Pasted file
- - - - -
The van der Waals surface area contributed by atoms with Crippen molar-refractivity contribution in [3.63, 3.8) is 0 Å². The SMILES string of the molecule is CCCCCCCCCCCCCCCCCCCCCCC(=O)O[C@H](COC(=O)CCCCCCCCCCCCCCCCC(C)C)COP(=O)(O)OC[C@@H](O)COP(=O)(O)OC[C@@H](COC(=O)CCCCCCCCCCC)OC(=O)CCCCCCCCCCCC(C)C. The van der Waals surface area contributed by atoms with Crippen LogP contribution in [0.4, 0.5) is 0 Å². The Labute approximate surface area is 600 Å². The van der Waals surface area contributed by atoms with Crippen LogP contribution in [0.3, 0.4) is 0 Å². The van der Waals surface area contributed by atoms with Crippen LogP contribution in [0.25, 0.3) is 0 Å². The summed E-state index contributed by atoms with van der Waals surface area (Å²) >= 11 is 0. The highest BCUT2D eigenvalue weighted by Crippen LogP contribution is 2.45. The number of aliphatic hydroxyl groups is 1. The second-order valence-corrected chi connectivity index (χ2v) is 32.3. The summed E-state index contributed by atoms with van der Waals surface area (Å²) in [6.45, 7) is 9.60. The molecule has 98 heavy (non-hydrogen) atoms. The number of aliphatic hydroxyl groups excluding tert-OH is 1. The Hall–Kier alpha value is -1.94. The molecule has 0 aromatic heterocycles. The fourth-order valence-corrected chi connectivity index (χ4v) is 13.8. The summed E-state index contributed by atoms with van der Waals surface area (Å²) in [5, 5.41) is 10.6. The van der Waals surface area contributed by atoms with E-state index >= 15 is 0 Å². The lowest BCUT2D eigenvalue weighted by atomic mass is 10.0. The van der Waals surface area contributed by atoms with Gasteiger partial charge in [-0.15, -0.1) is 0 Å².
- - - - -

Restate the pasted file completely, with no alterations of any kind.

The van der Waals surface area contributed by atoms with Crippen molar-refractivity contribution in [3.63, 3.8) is 0 Å². The SMILES string of the molecule is CCCCCCCCCCCCCCCCCCCCCCC(=O)O[C@H](COC(=O)CCCCCCCCCCCCCCCCC(C)C)COP(=O)(O)OC[C@@H](O)COP(=O)(O)OC[C@@H](COC(=O)CCCCCCCCCCC)OC(=O)CCCCCCCCCCCC(C)C. The van der Waals surface area contributed by atoms with Crippen LogP contribution in [0.4, 0.5) is 0 Å². The Labute approximate surface area is 600 Å². The van der Waals surface area contributed by atoms with Crippen LogP contribution in [0.3, 0.4) is 0 Å². The van der Waals surface area contributed by atoms with Crippen LogP contribution in [0.25, 0.3) is 0 Å². The summed E-state index contributed by atoms with van der Waals surface area (Å²) >= 11 is 0. The highest BCUT2D eigenvalue weighted by Crippen LogP contribution is 2.45. The number of aliphatic hydroxyl groups is 1. The second-order valence-corrected chi connectivity index (χ2v) is 32.3. The summed E-state index contributed by atoms with van der Waals surface area (Å²) in [6.45, 7) is 9.60. The molecule has 98 heavy (non-hydrogen) atoms. The number of aliphatic hydroxyl groups excluding tert-OH is 1. The Hall–Kier alpha value is -1.94. The molecule has 0 aromatic heterocycles. The fourth-order valence-corrected chi connectivity index (χ4v) is 13.8. The summed E-state index contributed by atoms with van der Waals surface area (Å²) in [5, 5.41) is 10.6. The van der Waals surface area contributed by atoms with E-state index >= 15 is 0 Å². The lowest BCUT2D eigenvalue weighted by atomic mass is 10.0. The van der Waals surface area contributed by atoms with Gasteiger partial charge in [-0.15, -0.1) is 0 Å².